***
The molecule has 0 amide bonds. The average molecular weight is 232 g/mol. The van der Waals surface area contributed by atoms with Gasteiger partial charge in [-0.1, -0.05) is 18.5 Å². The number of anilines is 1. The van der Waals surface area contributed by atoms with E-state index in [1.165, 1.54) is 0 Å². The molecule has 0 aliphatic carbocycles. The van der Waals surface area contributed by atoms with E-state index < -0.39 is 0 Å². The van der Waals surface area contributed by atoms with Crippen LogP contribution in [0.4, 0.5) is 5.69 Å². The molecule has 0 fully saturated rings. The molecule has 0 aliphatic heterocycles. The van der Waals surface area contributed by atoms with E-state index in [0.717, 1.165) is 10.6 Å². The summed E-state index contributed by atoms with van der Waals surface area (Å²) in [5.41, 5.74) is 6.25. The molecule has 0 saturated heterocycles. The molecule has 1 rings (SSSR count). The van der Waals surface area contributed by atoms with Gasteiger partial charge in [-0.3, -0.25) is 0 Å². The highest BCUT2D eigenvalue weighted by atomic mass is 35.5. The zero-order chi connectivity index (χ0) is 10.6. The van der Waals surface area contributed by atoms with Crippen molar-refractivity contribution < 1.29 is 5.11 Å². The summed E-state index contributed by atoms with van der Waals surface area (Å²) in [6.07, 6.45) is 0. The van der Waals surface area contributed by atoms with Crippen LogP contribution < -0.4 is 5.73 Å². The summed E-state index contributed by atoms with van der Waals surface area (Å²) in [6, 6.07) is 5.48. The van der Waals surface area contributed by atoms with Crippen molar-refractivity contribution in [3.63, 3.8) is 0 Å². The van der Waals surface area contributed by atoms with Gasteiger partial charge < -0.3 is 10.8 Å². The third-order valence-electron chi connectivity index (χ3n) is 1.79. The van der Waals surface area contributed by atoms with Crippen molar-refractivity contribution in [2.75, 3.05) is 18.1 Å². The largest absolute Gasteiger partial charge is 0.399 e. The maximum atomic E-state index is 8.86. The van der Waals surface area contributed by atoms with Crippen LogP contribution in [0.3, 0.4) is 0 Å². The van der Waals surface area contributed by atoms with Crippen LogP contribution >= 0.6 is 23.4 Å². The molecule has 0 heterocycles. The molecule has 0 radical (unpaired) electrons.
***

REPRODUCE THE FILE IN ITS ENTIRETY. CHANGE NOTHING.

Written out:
The molecule has 0 amide bonds. The average molecular weight is 232 g/mol. The van der Waals surface area contributed by atoms with Gasteiger partial charge in [-0.1, -0.05) is 18.5 Å². The number of anilines is 1. The van der Waals surface area contributed by atoms with E-state index in [1.165, 1.54) is 0 Å². The molecule has 0 aliphatic carbocycles. The van der Waals surface area contributed by atoms with E-state index < -0.39 is 0 Å². The van der Waals surface area contributed by atoms with Crippen LogP contribution in [0.4, 0.5) is 5.69 Å². The molecule has 0 fully saturated rings. The molecule has 0 aliphatic heterocycles. The van der Waals surface area contributed by atoms with E-state index in [0.717, 1.165) is 10.6 Å². The summed E-state index contributed by atoms with van der Waals surface area (Å²) in [5.41, 5.74) is 6.25. The molecule has 0 saturated heterocycles. The molecule has 1 rings (SSSR count). The van der Waals surface area contributed by atoms with Gasteiger partial charge in [-0.3, -0.25) is 0 Å². The highest BCUT2D eigenvalue weighted by atomic mass is 35.5. The zero-order chi connectivity index (χ0) is 10.6. The van der Waals surface area contributed by atoms with Crippen molar-refractivity contribution < 1.29 is 5.11 Å². The summed E-state index contributed by atoms with van der Waals surface area (Å²) in [6.07, 6.45) is 0. The van der Waals surface area contributed by atoms with Crippen LogP contribution < -0.4 is 5.73 Å². The summed E-state index contributed by atoms with van der Waals surface area (Å²) in [6, 6.07) is 5.48. The van der Waals surface area contributed by atoms with Crippen molar-refractivity contribution in [3.63, 3.8) is 0 Å². The van der Waals surface area contributed by atoms with Gasteiger partial charge < -0.3 is 10.8 Å². The third-order valence-electron chi connectivity index (χ3n) is 1.79. The van der Waals surface area contributed by atoms with Crippen molar-refractivity contribution in [2.75, 3.05) is 18.1 Å². The largest absolute Gasteiger partial charge is 0.399 e. The maximum atomic E-state index is 8.86. The van der Waals surface area contributed by atoms with Crippen LogP contribution in [0.3, 0.4) is 0 Å². The van der Waals surface area contributed by atoms with Crippen LogP contribution >= 0.6 is 23.4 Å². The molecule has 0 heterocycles. The molecule has 0 radical (unpaired) electrons.